Procrastinating too much? Start out small, just a corner, go for it.

Perhaps you considered Mac OS X 10.7 Lion

While I appreciate a new version as much as the next tech guy, I wouldn't recommend anybody to update yet.

  • it's slow - connecting to took me 62 seconds, mundane tasks like cmd-tabbing lags sometimes, etc. Something's off.
  • exaggerated animations - due to their graphical intensity, they have perceptible rendering times... in a desktop UI. Does not go.
  • extremely cumbersome to use without a trackpad - means you sit with the computer in your lap rather than plug in external keyboards etc.
  • they inverted the scroll direction. What the hell, man. "Natural scrolling"? Sheer gimmick value.
  • Launchpad... I'm not sure why you would prefer a modal interface that only allows dragging as mode of operation. Gimmick again.
  • Mission Control seemed like a good idea but it turns out you can't rearrange spaces, nor rename them - so rather "Mission Happenstance" than Control (and don't get me started on the auto-rearrange feature)
  • you can now scroll past the beginning and end of the content, and very few applications are designed for this leading to UIs looking goofy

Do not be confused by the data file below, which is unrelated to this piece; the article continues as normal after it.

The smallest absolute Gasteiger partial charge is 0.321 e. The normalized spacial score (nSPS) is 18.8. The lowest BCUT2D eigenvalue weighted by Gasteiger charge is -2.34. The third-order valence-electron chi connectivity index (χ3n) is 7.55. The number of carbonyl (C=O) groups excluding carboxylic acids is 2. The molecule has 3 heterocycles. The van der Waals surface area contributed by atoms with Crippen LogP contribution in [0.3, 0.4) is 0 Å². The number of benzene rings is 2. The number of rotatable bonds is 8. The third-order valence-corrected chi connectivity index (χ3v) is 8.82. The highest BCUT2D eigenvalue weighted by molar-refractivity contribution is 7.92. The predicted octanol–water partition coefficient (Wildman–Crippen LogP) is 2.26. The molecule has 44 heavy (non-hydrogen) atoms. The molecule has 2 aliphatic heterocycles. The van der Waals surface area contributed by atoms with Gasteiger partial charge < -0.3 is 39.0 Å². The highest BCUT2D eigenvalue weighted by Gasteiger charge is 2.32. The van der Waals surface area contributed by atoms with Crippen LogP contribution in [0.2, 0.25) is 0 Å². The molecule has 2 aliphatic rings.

• "Press and hold" disables keyboard repeat... for most keys. (The feature itself only works on Apples own layouts, with no document detailing how to implement this for your own keyboard layouts having been published.)
  • Browser back/forward with three finger swipes no longer work, Apple decided to use them for Spaces - you have to use the keyboard or nav buttons, unless you happen to use Safari which now uses horizontal two-finger swipes
And on the plus side...
  • refreshing new UI look
  • fullscreen now integrates with Spaces
  • umm... I guess the new UI is pretty neat, yeah

Scaling Web Applications & Tower Defenses

If I were to try to teach a 15-year-old how to scale well on the Internet, I would let him play some Warcraft III tower defense map.

The analogy is pretty striking really: you have a more or less constant stream of visitors (creeps), and your goal is to not only meet the performance needs (deal enough damage), but also one of efficiency: how much gold do you need to deal enough damage to kill all the creeps -- or how many dollars do you need to perform well enough to handle all the traffic.

I'm not going to tell you how, because the TD analogy also lifts an interesting aspect: unless you know how the game works and what the alternatives are, you're going to suck at it. Perhaps less than some, probably more than others, but you're going to suck nonetheless.

Thought I'd let you know.

Qmail woes

I wouldn't recommend anyone ever to use qmail, no matter how beautiful the architecture might strike you. It's confusing, takes a solid two hours to even find a document to read, and there doesn't at all seem to be much community support for it. Most of the time you're left to your own devises with a--excuse my saying so--retarded mail server.